Society, in general, is becoming over-socialized and hedonistic. I've been observing the "big city" here for a year now, and found that most of the social groups only exist to complain about others. There is no exchange of knowledge or ideas--the bulk of the time is spent complaining about other social groups, or the members of the social group that are not present. Even at the fitness center, I am always hearing women on the treadmill yacking, "Well, then Shirley had the nerve to tell Pat that Mary said she couldn't cook, even if she was sleeping with Brenda's ex-boyfriend who was a chef." (I think they get more points for each level of indirection.)
A lot of this is a result of over-socialization, where society is simply doing too much for the individual and taking away the control of over their own survival, resulting in hedonism--to try to feel alive. I suggest reading Industrial Society and Its Futureon the main site (log in first), and get an understanding of what the author calls the "power process."
I did an analysis on social systems, some years ago: History of Social Systems and have found that we've drifted somewhat from the traditional concept, primarily due to the degenerating quality of education.
I find that my personal difficulty in working together with others is over-socialization, which is probably why I am antisocial. If you look at the table in the referenced paper, the Social System:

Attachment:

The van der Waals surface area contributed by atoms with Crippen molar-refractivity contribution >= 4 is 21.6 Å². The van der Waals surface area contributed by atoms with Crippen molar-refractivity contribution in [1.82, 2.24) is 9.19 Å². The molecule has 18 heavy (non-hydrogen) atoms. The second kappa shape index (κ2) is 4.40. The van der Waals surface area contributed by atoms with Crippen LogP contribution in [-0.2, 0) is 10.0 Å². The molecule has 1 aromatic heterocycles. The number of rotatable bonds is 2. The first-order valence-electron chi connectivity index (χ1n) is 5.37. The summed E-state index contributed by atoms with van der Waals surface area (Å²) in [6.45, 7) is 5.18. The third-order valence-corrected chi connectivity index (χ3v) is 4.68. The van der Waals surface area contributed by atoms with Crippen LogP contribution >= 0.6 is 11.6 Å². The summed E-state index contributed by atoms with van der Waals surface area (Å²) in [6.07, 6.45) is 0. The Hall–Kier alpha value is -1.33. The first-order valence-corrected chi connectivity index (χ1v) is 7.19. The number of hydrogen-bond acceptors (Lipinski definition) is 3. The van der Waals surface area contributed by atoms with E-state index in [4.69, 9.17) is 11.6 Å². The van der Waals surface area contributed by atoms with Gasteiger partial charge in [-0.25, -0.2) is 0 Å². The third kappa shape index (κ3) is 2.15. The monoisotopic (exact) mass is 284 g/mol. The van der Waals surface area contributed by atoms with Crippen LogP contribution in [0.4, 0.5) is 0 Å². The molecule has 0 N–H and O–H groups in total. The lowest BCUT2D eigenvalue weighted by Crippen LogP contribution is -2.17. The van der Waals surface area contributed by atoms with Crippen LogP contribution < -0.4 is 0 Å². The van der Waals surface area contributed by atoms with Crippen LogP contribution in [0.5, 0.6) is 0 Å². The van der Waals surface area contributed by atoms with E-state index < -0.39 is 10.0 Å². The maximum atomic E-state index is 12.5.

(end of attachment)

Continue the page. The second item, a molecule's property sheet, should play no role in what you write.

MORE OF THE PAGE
- Gives life predictability.
- Keeps new learning to a minimum.
- Forces interaction through competition, conflict and exchange (systems of rivalry).
Considering this from an ethical perspective, I have these "internal rules" that I try to run my life by:
- Say what you mean, and mean what you say.
- Duty, honor and responsibility go together.
- Honor any commitment you make. In other words, be true to your word--if you SAY you will do something, DO IT. This is probably the #1 failing I've seen with people over the course of my life. Many people will make a commitment, then dishonor it.
- Engaging in rapport means you have a duty to assist others.
- Take responsibility for your actions. If you make a mistake--don't hide it, fix it.
- Use compassion in all your decisions.
- Be moderate (or conservative) in your use of resources. That way, there is always a surplus.
- Leave things in better condition than you found them.